The influence of a heat and moisture exchanger on tracheal climate in a cold environment

J. Karel Zuur, Sara H. Muller, Andrew Vincent, Michiel Sinaasappel, Frans H.C. de Jongh, Frans J.M. Hilgers

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12 Citations (Scopus)


Objective: The incidence of pulmonary complaints, severe tracheitis and lung function deterioration is increased during wintertime in laryngectomized individuals. We analyzed how a heat and moisture exchanger (HME) performs in cold and dry ambient circumstances, and how its efficiency in this environmental climate might be improved. Study design: Randomized crossover. Methods: Intra-tracheal temperature and humidity were measured in 10 laryngectomized patients with and without HME, in a cold (mean, 4.7 °C) and dry (mean, 4.5 mgH2O/L) room. Results: Presence of an HME causes the intra-tracheal mean humidity minima and maxima to increase with 4.2 mgH2O/L (95%CI: 3.3-5.0 mgH2O/L; p < 0.001) and 2.4 mgH2O/L (95%CI: 1.7-3.1 mgH2O/L; p < 0.001), respectively. The intra-tracheal mean temperature minima and maxima increased with 3.9 °C (95%CI: 2.7-5.1 °C; p < 0.001) and 1.2 °C (95%CI: 0.8-1.2 °C; p < 0.001), respectively. In the majority of patients, the calculated relative humidity values appear to reach well above 100% during inspiration. Conclusion: In a cold environment, presence of an HME significantly increases both inspiratory and expiratory temperature and humidity values. Relative humidity calculations suggest the formation of condense droplets during inspiration. To further increase its effectiveness, improvement of the HME's thermal capacity should be aimed for.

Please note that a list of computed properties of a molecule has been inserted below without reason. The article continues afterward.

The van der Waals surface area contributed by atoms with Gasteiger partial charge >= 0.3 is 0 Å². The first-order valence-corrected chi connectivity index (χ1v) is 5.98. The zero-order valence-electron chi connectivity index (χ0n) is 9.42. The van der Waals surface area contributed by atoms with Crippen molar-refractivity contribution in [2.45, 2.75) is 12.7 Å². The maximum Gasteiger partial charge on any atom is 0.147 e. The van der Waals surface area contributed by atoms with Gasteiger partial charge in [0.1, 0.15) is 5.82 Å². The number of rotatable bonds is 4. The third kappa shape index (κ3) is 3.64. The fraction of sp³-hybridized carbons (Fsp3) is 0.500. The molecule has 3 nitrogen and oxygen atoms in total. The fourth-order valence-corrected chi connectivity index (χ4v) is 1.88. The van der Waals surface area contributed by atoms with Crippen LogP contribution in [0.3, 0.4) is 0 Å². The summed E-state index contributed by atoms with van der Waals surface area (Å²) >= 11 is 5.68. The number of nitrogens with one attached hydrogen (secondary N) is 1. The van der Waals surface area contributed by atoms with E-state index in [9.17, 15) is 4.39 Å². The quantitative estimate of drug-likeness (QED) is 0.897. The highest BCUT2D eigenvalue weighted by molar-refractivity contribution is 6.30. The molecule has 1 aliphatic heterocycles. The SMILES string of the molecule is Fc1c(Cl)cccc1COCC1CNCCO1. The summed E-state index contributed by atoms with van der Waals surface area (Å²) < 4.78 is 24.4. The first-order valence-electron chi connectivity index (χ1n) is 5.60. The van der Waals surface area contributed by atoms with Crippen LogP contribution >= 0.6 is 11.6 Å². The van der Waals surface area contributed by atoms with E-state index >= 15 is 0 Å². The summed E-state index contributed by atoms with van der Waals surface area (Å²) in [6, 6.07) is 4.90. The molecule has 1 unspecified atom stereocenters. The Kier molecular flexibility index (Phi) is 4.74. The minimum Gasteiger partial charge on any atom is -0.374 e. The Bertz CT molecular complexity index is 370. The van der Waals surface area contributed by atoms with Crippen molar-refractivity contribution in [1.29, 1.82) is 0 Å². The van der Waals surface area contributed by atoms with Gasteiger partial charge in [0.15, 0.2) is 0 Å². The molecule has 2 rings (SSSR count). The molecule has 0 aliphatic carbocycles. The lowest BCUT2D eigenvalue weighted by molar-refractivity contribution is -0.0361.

Original languageEnglish
Pages (from-to)852-857
Number of pages6
JournalMedical Engineering and Physics
Issue number7
Publication statusPublished - Sep 2009


  • Airway climate assessment
  • Cold environment
  • Heat and moisture exchanger
  • Humidity
  • Temperature

ASJC Scopus subject areas

  • Biophysics
  • Biomedical Engineering

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